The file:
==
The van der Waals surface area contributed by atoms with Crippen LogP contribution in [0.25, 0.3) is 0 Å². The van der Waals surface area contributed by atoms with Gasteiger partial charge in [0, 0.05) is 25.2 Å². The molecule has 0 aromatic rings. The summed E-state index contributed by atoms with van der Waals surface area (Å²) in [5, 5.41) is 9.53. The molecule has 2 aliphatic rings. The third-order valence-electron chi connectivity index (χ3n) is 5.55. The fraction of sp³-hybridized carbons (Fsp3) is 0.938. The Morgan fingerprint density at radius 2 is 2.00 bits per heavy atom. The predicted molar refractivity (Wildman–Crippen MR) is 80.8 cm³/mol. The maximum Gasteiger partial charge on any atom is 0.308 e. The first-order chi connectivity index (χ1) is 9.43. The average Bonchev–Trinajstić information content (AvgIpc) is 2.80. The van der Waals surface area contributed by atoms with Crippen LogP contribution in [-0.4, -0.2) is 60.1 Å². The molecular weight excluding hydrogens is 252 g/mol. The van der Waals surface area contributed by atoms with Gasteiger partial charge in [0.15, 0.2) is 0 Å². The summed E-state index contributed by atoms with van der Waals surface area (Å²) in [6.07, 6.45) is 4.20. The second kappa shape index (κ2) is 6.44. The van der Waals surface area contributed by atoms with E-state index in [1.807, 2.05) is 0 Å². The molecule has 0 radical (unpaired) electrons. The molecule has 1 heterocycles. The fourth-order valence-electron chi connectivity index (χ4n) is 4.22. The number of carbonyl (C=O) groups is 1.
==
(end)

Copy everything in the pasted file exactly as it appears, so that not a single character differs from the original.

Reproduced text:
The van der Waals surface area contributed by atoms with Crippen LogP contribution in [0.25, 0.3) is 0 Å². The van der Waals surface area contributed by atoms with Gasteiger partial charge in [0, 0.05) is 25.2 Å². The molecule has 0 aromatic rings. The summed E-state index contributed by atoms with van der Waals surface area (Å²) in [5, 5.41) is 9.53. The molecule has 2 aliphatic rings. The third-order valence-electron chi connectivity index (χ3n) is 5.55. The fraction of sp³-hybridized carbons (Fsp3) is 0.938. The Morgan fingerprint density at radius 2 is 2.00 bits per heavy atom. The predicted molar refractivity (Wildman–Crippen MR) is 80.8 cm³/mol. The maximum Gasteiger partial charge on any atom is 0.308 e. The first-order chi connectivity index (χ1) is 9.43. The average Bonchev–Trinajstić information content (AvgIpc) is 2.80. The van der Waals surface area contributed by atoms with Crippen LogP contribution in [-0.4, -0.2) is 60.1 Å². The molecular weight excluding hydrogens is 252 g/mol. The van der Waals surface area contributed by atoms with Gasteiger partial charge in [0.15, 0.2) is 0 Å². The summed E-state index contributed by atoms with van der Waals surface area (Å²) in [6.07, 6.45) is 4.20. The second kappa shape index (κ2) is 6.44. The van der Waals surface area contributed by atoms with E-state index in [1.807, 2.05) is 0 Å². The molecule has 0 radical (unpaired) electrons. The molecule has 1 heterocycles. The fourth-order valence-electron chi connectivity index (χ4n) is 4.22. The number of carbonyl (C=O) groups is 1.